It’s the weekend! Welcome to Cat Shabbos: July 2, 2022, and National Anisette Day (make mine an ouzo and a plate of mezedes by the sea).
The longest spit of a cherry stone in competition is 28.51 m (93 ft 6.5 in) by Brian “Young Gun” Krause (USA) at the International Cherry Pit-Spitting Championship at Eau Claire, Michigan, USA in 2004. On the same day in the freestyle competition he spat a stone 33.62 m (110 ft 4 in).
There is a Wikipedia article on this and several contests: here’s a photo of the World Championship in Düren, Germany:
And a video from a Michigan contest:
Stuff that happened on July 2 includes:
Here’s part of the patent application and a drawing of an early engine:
- 1776 – American Revolution: The Continental Congress adopts a resolution severing ties with the Kingdom of Great Britain although the wording of the formal Declaration of Independence is not published until July 4.
The July 4 holiday is on Monday, and gives us a three-day weekend.
- 1816 – The French frigate Méduse strikes the Bank of Arguin and 151 people on board have to be evacuated on an improvised raft, a case immortalised by Géricault‘s painting The Raft of the Medusa.
A 20 X 7 meter raft was cobbled together from the wood of the wreck; it was planned to ferry the passengers to shore (30 km away). The article says that 146 men and 1 woman were evacuated.A diagram (caption from Wikipedia):
But things did not go well for the 150 men and one woman aboard (the captain and other officials were in lifeboats that made it safely to shore).
On the raft, the situation deteriorated rapidly. Among the provisions were casks of wine instead of water. Fights broke out between the officers and passengers on one hand, and the sailors and soldiers on the other. On the first night adrift, 20 men were killed or committed suicide. Stormy weather threatened, and only the centre of the raft was secure. Dozens died either in fighting to get to the centre or because they were washed overboard by the waves. Rations dwindled rapidly; by the fourth day there were only 67 people left alive on the raft, and some resorted to cannibalism (part of the Custom of the Sea) to survive. On the eighth day, the fittest decided to throw the weak and wounded overboard, leaving just 15 men remaining, all of whom survived another four days until their rescue on 17 July by the brig Argus, which accidentally encountered them.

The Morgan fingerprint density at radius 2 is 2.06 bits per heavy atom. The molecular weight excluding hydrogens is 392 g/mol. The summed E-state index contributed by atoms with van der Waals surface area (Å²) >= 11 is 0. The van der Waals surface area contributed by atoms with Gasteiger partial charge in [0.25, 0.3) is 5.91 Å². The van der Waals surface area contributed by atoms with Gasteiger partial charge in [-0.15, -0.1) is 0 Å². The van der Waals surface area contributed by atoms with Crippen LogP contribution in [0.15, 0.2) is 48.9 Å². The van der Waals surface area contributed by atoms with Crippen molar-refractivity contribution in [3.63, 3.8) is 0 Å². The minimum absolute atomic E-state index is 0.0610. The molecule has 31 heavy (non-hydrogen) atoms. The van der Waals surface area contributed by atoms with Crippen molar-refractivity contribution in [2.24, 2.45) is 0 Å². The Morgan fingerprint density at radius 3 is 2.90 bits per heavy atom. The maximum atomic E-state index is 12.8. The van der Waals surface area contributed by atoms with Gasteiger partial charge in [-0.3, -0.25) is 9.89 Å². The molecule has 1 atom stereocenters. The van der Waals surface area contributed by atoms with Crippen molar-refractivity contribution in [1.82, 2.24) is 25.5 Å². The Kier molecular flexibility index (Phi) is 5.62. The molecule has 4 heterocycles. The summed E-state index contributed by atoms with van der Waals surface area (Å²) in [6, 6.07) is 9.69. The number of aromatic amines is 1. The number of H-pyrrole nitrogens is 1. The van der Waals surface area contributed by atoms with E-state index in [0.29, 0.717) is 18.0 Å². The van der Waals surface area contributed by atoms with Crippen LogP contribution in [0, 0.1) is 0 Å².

Géricaut’s painting was from 1818-1819 and hangs in the Louvre. A Wikipedia description of the 5 meter X 7 meter painting:
The Raft of the Medusa portrays the moment when, after 13 days adrift on the raft, the remaining 15 survivors view a ship approaching from a distance. According to an early British reviewer, the work is set at a moment when “the ruin of the raft may be said to be complete”. The painting is on a monumental scale of 491 cm × 716 cm (193 in × 282 in), so that most of the figures rendered are life-sized and those in the foreground almost twice life-size, pushed close to the picture plane and crowding onto the viewer, who is drawn into the physical action as a participant.
The makeshift raft is shown as barely seaworthy as it rides the deep waves, while the men are rendered as broken and in utter despair. One old man holds the corpse of his son at his knees; another tears his hair out in frustration and defeat. A number of bodies litter the foreground, waiting to be swept away by the surrounding waves. The men in the middle have just viewed a rescue ship; one points it out to another, and an African crew member, Jean Charles, stands on an empty barrel and frantically waves his handkerchief to draw the ship’s attention.